Setting up a Project Atomic host

6 min read

With DockerTM, containers are becoming mainstream and enterprises are ready to use them. Docker and its ecosystem are evolving at a very high pace, so it is very important to understand the basics and build group up to adopt to new concepts and tools.

In this article, we will cover the following recipes:

  • Setting up a Project Atomic host
  • Doing atomic update/rollback with Project Atomic

(For more resources related to this topic, see here.)

Setting up a Project Atomic host

Project Atomic facilitates application-centric IT architecture by providing an end-to-end solution to deploy containerized applications quickly and reliably, with atomic update and rollback for the application and host alike.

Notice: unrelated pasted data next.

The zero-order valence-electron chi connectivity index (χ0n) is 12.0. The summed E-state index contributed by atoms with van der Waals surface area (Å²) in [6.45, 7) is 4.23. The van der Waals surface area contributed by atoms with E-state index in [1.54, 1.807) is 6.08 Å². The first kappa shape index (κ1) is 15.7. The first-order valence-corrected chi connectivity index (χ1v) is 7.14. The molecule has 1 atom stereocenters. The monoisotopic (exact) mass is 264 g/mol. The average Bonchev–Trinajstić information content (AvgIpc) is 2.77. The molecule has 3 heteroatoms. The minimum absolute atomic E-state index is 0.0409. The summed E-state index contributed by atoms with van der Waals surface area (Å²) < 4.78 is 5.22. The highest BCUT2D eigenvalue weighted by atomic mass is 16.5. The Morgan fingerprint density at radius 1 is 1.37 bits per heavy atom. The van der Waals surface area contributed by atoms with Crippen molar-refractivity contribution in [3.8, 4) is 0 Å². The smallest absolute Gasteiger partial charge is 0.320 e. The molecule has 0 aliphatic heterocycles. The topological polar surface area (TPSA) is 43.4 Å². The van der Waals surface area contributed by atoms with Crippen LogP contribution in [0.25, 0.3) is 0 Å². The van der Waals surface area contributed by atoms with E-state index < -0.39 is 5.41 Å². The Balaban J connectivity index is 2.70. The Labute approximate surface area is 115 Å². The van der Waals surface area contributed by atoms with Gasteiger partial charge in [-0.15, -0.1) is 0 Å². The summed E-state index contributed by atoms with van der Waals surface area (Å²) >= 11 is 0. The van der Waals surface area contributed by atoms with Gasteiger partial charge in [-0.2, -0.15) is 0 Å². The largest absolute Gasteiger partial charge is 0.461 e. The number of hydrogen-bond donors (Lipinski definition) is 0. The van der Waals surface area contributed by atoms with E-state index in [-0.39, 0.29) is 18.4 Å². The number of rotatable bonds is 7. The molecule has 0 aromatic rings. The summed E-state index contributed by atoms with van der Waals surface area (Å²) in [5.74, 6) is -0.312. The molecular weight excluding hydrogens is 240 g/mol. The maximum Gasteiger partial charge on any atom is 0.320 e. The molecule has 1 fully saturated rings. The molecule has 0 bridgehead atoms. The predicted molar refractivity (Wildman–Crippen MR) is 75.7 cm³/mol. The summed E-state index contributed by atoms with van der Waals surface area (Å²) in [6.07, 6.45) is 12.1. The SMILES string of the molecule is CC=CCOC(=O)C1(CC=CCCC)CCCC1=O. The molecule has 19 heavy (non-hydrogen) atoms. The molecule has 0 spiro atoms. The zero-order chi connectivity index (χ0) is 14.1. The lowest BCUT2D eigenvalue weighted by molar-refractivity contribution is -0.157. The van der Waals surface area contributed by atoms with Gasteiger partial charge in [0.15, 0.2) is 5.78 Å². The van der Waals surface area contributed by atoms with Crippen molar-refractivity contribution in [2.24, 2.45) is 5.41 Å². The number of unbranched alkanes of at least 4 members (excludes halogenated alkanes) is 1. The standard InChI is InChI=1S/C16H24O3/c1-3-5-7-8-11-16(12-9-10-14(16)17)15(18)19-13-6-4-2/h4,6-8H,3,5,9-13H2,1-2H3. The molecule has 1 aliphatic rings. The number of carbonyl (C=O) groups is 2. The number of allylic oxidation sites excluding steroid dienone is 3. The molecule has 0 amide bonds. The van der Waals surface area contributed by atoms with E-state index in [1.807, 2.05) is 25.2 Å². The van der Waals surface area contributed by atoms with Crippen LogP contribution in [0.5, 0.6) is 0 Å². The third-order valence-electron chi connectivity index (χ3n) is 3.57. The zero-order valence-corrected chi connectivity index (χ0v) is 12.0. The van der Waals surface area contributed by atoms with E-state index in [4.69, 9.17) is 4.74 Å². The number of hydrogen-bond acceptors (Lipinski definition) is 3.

This is achieved by running applications in containers on a Project Atomic host, which is a lightweight operating system specially designed to run containers. The hosts can be based on Fedora, CentOS, or Red Hat Enterprise Linux.

Next, we will elaborate on the building blocks of the Project Atomic host.

  • OSTree and rpm-OSTree

    OSTree ( is a tool to manage bootable, immutable, and versioned filesystem trees. Using this, we can build client-server architecture in which the server hosts an OSTree repository and the client subscribed to it can incrementally replicate the content.

    rpm-OSTree is a system to decompose RPMs on the server side into the OSTree repository to which the client can subscribe and perform updates. With each update, a new root is created, which is used for the next reboot. During updates, /etc is rebased and /var is untouched.

  • Container runtime

    As of now Project Atomic only supports Docker as container runtime.

  • systemd

    Project Atomic uses Kubernetes ( for application deployment over clusters of container hosts. Project Atomic can be installed on bare metal, cloud providers, VMs, and so on. In this recipe, let’s see how we can install it on a VM using virt-manager on Fedora.

Getting ready

  1. Download the image:
    $ wget